On that same day, three live cases were presented by ANI and picked apart together with Ukrainian colleagues to showcase how investigations progressed, what challenges were faced, and what strategies could have been used to avoid delays or undesirable results.
Day three concluded with a meeting between the Ukrainian delegation and civil society experts working on issues of ANI oversight and assistance, as well as the wider policy issues regarding corruption prevention and response. The discussion uncovered that the case of Romania, despite success in establishing anti-corruption institutions and tackling the big-fish cases, was not and is not an easy fight for either these institutions or the civil society. Civic experts highlighted striking similarities with the Ukrainian case, noting that multiple laws were tabled to declare anti-corruption bodies either unconstitutional or leave them toothless. Solution according to them? Stay strong and determined, continue on the chosen path and raise much noise, explaining to the people why the changes would be detrimental and who tries to debilitate the effective institutions.
Finally, throughout the last day, the delegation met with the National Agency on Civil Service, that is part of the multilateral ANI oversight mechanism, and also coordinates work of focal points in the national institutions that ensure submission of asset declarations.
All in all, the study trip came at a very opportune time – as Ukraine is currently working on ensuring proper regime for asset declarations verification, and is seeking effective mechanisms for conflict of interest prevention and response. What is even more important, discussions like those held throughout the 4 days clearly demonstrate some of the lessons learned for effective anti-corruption mechanisms, especially in eastern European contexts:

40F76BEABA34974EF1A7DAE01A1B87816BE6AA0AFB278C9280pimgpsh fullsize distr* Neither Rome nor Bucharest were built in a day: anti-corruption institutions of Romania have gone through a stage of birth, consolidation, and only then – successful stable operations. Trust with the society, that is bedrock to effective work, – takes time to build, as well as due processes, administrative machinery and court practice;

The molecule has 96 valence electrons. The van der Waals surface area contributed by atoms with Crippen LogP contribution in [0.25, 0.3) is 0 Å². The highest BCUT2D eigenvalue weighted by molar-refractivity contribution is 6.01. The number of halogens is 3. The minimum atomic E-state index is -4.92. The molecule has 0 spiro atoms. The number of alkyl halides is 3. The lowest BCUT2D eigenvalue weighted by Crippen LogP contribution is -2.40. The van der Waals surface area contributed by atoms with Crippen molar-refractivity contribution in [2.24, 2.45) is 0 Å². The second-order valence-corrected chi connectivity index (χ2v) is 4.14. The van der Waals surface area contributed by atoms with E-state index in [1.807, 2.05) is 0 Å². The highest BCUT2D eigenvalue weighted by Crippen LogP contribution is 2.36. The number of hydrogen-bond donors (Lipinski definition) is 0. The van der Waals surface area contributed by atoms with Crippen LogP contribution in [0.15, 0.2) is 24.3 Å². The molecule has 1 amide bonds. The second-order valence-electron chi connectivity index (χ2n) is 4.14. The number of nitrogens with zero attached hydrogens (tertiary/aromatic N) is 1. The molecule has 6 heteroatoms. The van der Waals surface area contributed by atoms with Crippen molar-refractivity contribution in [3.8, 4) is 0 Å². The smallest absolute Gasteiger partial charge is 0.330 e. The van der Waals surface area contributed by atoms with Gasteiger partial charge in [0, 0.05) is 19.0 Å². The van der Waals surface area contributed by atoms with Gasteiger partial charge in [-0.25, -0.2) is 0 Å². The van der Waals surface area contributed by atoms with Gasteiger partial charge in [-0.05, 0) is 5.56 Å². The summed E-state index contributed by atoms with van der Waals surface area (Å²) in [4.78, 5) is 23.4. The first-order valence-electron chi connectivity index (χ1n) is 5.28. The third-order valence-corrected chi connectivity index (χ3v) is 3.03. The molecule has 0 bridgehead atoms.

* The swords of Damocles will be there always: Just keep calm and carry on: Romanian legislators have over the years been eager to curtail the mandates of ANI and DNA, trying to nullify their effectiveness, and once – in 2010 – even effectively declared ANI unconstitutional through the higher court decision. Attacks on institutional sovereignty and effective mandates take place at least once each Parliamentary session, and especially after regular elections. At the same time, it takes strong alliances with the civil society and with the people at large to be vocal and deflect the attacks. Effective investigations and court decisions, openness to CSO scrutiny and an amicable approach of alliance-building beyond the political realm are some of the predictors for success;


* United we stand, divided we fall: preventive measures (ANI) reinforce criminal investigations (DNA) and vice versa. Building effective ties between institutions, working for each other, not against each other, are evident pieces of advice but cannot be emphasized enough.


* Pick the low-hanging fruit, then build the ladder: throughout the first years of operation, it may be tempting to go deep into one case and conduct very comprehensive, multilateral verifications and cross-checks. While this may be a laudable practice, at first there is need to show results and effectiveness. Hence, crude verifications that produce results and are able to span many more cases are better, at first, than several very much in-depth verifications that find nothing. Demonstration of low-hanging fruits early on will allow one to build an effective ladder in the meantime.

Discussions held between the institutions throughout the 4 days became possible through support rendered by UNDP project "Enhanced Transparency and Integrity of Public Service in Ukraine" funded by the Danish Ministry of Foreign Affairs and colleagues of the UN Country Office in Romania.